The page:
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How to invest

Q: How does one go about investing in a mutual fund or an individual stock?

A: You can invest in most mutual funds either through an account you set up at a brokerage, and/or through the mutual fund’s parent company (such as Vanguard or Fidelity). Some funds have minimum initial investment requirements, such as $500 or $3,000. You can look up mutual-fund track records, fees and other information at morningstar.com. For many people, index funds, such as ones that track the S&P 500, are their best bet.

Choose a brokerage account that suits your needs. Fill out an application, deposit money into the account and then buy and sell shares of stocks, mutual funds and more. Note, too, that you can invest in a range of mutual funds through a 401(k) account and in funds and stocks through an IRA.

Q: When one firm buys another, does the acquiree’s stock price always go up?

A: Not necessarily. If the company’s market value is around $6 billion, and it’s bought for $7 billion, the stock price may jump on the news. When a company is desirable, perhaps due to its products, technology, patents, cash generation or growth prospects, a buyer might be in a bidding war. But if the company’s struggling, its stock price will be depressed, and it might be acquired for relatively little.

Meanwhile, if investors think the acquiring company has struck a good deal, its own price might also rise. But if they think it won’t see a good return on the investment, its price can drop.

Falling oil and stock prices

Dear Fool: My dumbest investment has been in an energy company. It cratered by 65 percent over less than six months, and it kept falling. I hung on, thinking that if it didn’t sink any further and the dividend didn’t shrink, I would break even in six or seven years.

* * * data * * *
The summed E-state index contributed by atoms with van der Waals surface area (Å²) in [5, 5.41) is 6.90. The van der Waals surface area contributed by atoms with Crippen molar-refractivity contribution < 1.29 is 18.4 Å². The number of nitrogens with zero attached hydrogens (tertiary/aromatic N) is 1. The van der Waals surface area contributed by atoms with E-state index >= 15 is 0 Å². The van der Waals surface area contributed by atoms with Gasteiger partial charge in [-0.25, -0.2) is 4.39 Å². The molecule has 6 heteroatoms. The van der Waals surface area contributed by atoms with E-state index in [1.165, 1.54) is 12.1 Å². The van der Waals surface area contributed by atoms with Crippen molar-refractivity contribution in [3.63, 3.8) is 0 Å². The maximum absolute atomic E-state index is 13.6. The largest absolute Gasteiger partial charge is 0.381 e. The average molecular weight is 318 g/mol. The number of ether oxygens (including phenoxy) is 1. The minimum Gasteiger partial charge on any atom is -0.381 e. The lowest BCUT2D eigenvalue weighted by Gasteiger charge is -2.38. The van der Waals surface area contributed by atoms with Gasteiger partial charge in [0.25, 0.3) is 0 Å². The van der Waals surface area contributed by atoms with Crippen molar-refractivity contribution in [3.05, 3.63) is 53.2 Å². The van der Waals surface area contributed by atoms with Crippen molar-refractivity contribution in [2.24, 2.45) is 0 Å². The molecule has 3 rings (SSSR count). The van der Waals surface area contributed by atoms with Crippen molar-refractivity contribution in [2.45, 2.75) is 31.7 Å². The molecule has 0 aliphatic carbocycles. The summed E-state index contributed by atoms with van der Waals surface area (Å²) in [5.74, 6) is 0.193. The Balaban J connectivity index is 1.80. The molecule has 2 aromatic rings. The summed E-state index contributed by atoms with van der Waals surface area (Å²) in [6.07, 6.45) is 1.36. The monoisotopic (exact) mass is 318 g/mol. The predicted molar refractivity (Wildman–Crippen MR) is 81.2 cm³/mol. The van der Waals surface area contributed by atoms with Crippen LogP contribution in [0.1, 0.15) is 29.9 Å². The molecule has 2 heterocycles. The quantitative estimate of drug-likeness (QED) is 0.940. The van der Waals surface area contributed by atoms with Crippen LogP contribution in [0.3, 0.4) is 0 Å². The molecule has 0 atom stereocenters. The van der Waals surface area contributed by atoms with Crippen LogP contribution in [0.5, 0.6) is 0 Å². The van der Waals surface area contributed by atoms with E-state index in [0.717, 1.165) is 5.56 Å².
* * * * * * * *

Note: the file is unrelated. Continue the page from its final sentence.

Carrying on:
The Fool responds: That’s a dangerous way to think about your investments. If a stock plunges in value, you should know — or find out — why. Then assess whether its challenges will amount to a temporary slowdown or will be life-threatening. Many times, a stock will plunge for good reason, not something you want to hang on to.

Your company fell victim to plunging oil prices and took on a lot of debt. It wasn’t enough, and the company filed for Chapter 11 bankruptcy protection in 2016, essentially wiping out your hope of breaking even. Today, it’s still in bankruptcy, and there is no dividend. There were — and are — more promising companies in which to invest.

It’s a common error to think about staying invested in a fallen company, hoping it will get its act together so that you can at least recoup what you lost. But it’s more rational to sell and invest it in one of your most promising investment ideas.

Tractor supplies

Shares of rural lifestyle retailer Tractor Supply Co. (Nasdaq: TSCO) were recently down 43 percent from their 52-week high, giving investors a chance to buy a piece of the industry leader for a relatively low price.

What’s going on? Well, customer traffic fell last quarter for the first time in nearly a decade, raising fears that Tractor Supply has gotten caught up in retail’s long-term slump. But weather and calendar shifts played big roles in that slowdown, and there are ample reasons to keep believing in the company’s future.

Tractor Supply is making major improvements to its digital offerings, rolling out a national “buy online, pick up in store” program. Early results reflect increased digital purchasing and also extra spending at stores. The company is also adding a distribution center that will put more of the U.S. population within a two-day online delivery window.

Tractor Supply’s big advantage is its ability to meet the needs of a particular subset of customers: land, pet and livestock owners located outside metropolitan areas.

Its recent comparable sales and profit margin drops are worth watching, but they don’t indicate its lost touch with this shopper base.

With a recent price-to-earnings (P/E) ratio in the midteens and a growing dividend that recently yielded 2.1 percent, Tractor Supply is worth considering for your portfolio. (The Motley Fool has recommended Tractor Supply Co.)